When pro tennis was fun
During a particularly entertaining doubles match at last year's US Open, John Newcombe returned a shot near the umpire's chair and re-entered the court on the opposite side of the net. His change of sides startled Fred Stolle, now faced with three opponents. The impromptu humor elicited much laughter, but not from John McEnroe or his doubles partner, Peter Fleming.
Their soberness did not surprise Newcombe or Stolle, who later agreed that today's players don't enjoy themselves the way the game's pioneering pros once did. Enormous prize money, they feel, has been a major culprit in this saddening development.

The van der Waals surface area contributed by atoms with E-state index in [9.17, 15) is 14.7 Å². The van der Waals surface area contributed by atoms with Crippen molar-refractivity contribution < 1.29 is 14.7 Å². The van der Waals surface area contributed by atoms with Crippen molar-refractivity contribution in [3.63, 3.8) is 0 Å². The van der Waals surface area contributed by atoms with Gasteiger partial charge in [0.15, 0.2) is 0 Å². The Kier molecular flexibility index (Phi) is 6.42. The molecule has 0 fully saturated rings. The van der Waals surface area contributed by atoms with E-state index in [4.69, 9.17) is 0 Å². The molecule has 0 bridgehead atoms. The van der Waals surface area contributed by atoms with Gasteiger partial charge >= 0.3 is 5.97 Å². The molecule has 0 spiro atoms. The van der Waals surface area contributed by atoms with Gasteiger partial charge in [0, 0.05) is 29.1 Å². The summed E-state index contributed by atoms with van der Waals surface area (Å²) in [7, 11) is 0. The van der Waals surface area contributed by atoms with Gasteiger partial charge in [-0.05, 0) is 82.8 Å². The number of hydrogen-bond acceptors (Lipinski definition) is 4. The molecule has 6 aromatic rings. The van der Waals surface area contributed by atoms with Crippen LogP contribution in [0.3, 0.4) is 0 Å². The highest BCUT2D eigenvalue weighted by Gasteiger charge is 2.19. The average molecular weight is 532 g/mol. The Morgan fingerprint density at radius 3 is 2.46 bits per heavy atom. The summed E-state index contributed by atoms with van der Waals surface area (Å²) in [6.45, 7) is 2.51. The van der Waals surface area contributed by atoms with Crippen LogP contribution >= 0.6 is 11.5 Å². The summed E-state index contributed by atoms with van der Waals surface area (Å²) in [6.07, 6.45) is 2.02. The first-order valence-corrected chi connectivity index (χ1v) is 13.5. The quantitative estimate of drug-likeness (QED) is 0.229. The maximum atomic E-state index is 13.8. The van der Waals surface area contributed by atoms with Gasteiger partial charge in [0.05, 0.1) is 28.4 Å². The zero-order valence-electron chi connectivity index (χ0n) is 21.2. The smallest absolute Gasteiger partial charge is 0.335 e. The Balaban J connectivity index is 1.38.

Both Australians remember the barnstorming spirit that existed as recently as the '60s. Newcombe really got a taste of it when he became a charter member of the World Championship Tennis (WCT) tour in 1967. The players, known as the ''The Handsome Eight,'' reminisced recently about their experiences in the circuit's official newspaper, ProTennis.
The defending Wimbledon and US champion at the time, Newcombe gave up the chance to defend his titles to sign a three-year contract for $45,000 a year. ''That was a big decision to make,'' he said.
For those, like Newk, who signed, tour life was seldom dull.
John and his countryman, Tony Roche, once started a chocolate cake fight in a Baltimore hotel. On another occasion, the players entered an Orlando, Fla., arena through rodeo chutes and competed before two dozen spectators.
One of the best remembered efforts in WCT history was Dennis Ralston's ice slide. Playing on a court laid over a Kansas City ice rink, Ralston collided with a linesman at the edge of the court and slid to the end of the arena. ''I almost quit the tour right then," he said.